A long time ago, in the beginning of the adventure that has become On Being, my college alumnae magazine interviewed me and included the pull quote:
“I hear all these voices in my head.”
I’ll admit this sounded a little flaky — “woo woo” to use a technical term — in the context of a show about spiritual life. What I meant was, the interviews I’ve had across the years come into conversation with each other in my head. Along the way, of course, they come into conversation with my life and they change the way I see and move through the world. Annie Dillard’s The Writing Life, which I have forever loved and now have truly inhabited:
“At its best, the sensation of writing is that of any unmerited grace. It is handed to you, but only if you look for it. You search, you break your heart, your back, your brain and then — and only then — it is handed to you.”
I am more exposed in this book — more present in my fullness and flaws — than anything I’ve done before in public. I had to be to stay true to my subject, which is the strange and wondrous capacity that is given to us to become wise precisely through the ordinary raw materials of our lives.
So, to ease into this experience, I took up an experiment these last weeks before publication, to start tweeting out lines from Becoming Wise.
Not for the first time, I have been overwhelmed by the kindness and joy and poetry and generosity of Twitter. I know that’s not the stereotype or a common characterization, but it’s been my experience. And, it is in itself a little microcosm of what I love to shine a light on however I can: that the headlines as we usually tell them are not the whole story of us, and it’s precisely the redemptive parts that we often leave out in our public tellings.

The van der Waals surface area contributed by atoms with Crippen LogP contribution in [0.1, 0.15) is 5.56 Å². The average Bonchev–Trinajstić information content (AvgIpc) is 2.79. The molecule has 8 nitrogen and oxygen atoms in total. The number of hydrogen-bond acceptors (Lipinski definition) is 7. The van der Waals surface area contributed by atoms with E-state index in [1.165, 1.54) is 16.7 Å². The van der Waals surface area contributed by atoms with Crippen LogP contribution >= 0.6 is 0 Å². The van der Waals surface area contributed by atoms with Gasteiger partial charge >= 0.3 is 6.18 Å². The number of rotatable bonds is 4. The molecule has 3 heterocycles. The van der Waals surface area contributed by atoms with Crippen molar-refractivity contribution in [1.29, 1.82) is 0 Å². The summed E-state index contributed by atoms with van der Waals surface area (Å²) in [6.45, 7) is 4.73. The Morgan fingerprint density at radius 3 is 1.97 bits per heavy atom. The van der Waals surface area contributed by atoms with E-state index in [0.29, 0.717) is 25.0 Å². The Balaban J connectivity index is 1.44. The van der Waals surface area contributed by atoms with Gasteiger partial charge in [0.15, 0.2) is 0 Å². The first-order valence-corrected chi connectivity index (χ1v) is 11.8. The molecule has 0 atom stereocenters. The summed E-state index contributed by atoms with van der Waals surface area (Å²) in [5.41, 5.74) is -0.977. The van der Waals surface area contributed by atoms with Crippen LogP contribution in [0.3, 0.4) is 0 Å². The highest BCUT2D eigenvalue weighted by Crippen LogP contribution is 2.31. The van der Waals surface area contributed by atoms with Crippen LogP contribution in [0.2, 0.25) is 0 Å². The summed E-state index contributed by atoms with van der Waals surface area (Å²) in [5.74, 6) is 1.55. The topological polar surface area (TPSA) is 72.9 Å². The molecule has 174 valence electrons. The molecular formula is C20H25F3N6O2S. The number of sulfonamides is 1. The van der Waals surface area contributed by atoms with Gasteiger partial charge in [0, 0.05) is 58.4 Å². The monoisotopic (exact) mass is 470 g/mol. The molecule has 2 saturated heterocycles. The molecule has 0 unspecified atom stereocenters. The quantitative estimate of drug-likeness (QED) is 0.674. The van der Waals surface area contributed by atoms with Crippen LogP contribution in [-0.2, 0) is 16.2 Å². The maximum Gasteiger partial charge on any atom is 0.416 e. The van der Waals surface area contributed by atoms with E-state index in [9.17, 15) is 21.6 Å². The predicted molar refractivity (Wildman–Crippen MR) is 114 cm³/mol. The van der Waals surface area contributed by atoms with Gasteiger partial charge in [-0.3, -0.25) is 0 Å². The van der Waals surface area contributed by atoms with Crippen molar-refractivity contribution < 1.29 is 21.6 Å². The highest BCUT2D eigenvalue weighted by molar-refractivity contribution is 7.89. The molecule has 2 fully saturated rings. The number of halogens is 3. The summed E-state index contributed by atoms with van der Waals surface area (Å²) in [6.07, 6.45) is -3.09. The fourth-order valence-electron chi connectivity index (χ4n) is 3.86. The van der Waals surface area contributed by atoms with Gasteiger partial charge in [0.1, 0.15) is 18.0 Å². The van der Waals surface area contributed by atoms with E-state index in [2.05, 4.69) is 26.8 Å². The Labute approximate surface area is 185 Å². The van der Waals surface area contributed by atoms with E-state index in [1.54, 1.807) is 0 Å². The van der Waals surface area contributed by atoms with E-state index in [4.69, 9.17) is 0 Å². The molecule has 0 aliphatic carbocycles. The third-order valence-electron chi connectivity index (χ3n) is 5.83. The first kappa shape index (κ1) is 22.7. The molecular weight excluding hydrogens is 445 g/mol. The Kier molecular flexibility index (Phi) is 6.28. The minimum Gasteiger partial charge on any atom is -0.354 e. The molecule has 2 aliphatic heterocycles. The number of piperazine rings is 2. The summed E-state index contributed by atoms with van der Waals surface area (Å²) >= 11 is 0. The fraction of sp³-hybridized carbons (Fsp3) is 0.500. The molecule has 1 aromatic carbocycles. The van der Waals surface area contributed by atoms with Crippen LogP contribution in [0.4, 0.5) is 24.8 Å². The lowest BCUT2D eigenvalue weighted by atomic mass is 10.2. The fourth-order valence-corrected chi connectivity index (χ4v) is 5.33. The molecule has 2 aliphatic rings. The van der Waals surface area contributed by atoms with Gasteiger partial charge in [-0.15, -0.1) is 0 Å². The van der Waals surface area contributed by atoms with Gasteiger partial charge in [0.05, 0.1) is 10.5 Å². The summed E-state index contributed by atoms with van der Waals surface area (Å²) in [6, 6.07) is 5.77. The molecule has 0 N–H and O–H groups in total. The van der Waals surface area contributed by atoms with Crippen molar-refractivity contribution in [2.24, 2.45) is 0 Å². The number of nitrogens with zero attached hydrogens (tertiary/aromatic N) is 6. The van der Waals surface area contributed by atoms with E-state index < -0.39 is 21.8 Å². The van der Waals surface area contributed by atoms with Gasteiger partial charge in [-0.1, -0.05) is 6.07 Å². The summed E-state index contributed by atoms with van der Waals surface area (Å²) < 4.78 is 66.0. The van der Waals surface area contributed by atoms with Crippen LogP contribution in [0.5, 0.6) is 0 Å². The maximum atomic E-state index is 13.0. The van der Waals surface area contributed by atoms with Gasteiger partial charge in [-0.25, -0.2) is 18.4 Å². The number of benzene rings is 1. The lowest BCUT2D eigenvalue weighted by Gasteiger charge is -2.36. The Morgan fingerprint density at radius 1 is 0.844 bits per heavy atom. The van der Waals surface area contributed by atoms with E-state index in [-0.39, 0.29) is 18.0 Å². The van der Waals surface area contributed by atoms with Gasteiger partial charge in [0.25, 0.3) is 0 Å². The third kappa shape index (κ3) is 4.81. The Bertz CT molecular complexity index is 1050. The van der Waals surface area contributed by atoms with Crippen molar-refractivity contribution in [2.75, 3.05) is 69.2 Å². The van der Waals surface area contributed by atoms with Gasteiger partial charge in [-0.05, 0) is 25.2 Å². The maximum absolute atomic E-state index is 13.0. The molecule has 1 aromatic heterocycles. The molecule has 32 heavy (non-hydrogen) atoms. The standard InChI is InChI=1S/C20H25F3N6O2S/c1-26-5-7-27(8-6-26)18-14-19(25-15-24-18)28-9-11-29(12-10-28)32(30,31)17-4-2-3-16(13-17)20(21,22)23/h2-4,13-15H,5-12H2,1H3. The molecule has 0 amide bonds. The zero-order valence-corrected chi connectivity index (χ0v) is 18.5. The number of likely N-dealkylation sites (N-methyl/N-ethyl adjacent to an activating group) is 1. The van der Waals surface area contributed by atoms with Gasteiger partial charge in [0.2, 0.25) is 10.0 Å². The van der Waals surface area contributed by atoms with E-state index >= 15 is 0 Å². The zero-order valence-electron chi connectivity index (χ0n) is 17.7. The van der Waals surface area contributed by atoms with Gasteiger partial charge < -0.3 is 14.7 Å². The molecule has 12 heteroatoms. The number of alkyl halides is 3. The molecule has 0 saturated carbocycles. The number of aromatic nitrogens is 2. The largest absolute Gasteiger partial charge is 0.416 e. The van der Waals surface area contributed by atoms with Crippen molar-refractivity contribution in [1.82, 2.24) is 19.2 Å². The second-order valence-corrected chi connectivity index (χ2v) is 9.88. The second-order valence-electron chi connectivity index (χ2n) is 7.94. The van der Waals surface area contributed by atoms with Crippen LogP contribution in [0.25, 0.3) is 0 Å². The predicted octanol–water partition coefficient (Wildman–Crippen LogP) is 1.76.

I propose, in fact, that we can do more to call ourselves, and accompany each other, in rising to the best of ourselves, even invoking Teilhard de Chardin’s notion of “spiritual evolution.” I especially love the reaction to my last tweet before publication:
We are in the adolescence of our species, not by any measure in full possession of our powers.
— Krista Tippett (@kristatippett) April 5, 2016
The replies ranged:
@kristatippett Yes but it’s a process of unfoldment of who we innately already are I think, not accretion.
— Peter Horton (@zonker35) April 5, 2016
@kristatippett Yet, some push the envelope of spiritual evolution. Like you. I appreciate your inquiry of great minds. Thank you.
— Chris Duel (@ChrisDuel) April 5, 2016
@kristatippett Yet we are constantly being fed the theological pablum that we’re spiritual grownups. Not yet. A long ways to that.
— Robert Longman (@rlongman1) April 5, 2016
@kristatippett A bit optimistic. More like the terrible twos…
— Stefan Andre Waligur (@CelticKirtan) April 5, 2016
@kristatippett and we’ve eaten all the food in the fridge and trashed the place. Hope we can wise up quick enough!
— Deirdre O’Leary (@Ear_thling) April 5, 2016
— Mike Koen (@mkkoen) April 5, 2016
I write in the book that the interwovenness of qualities of searching and light-heartedness is one way to recognize wisdom when you feel its stirrings in your yourself or see it in others. I hope I might see some of you on my travels in coming days! I am grateful to be on this continuing adventure with you.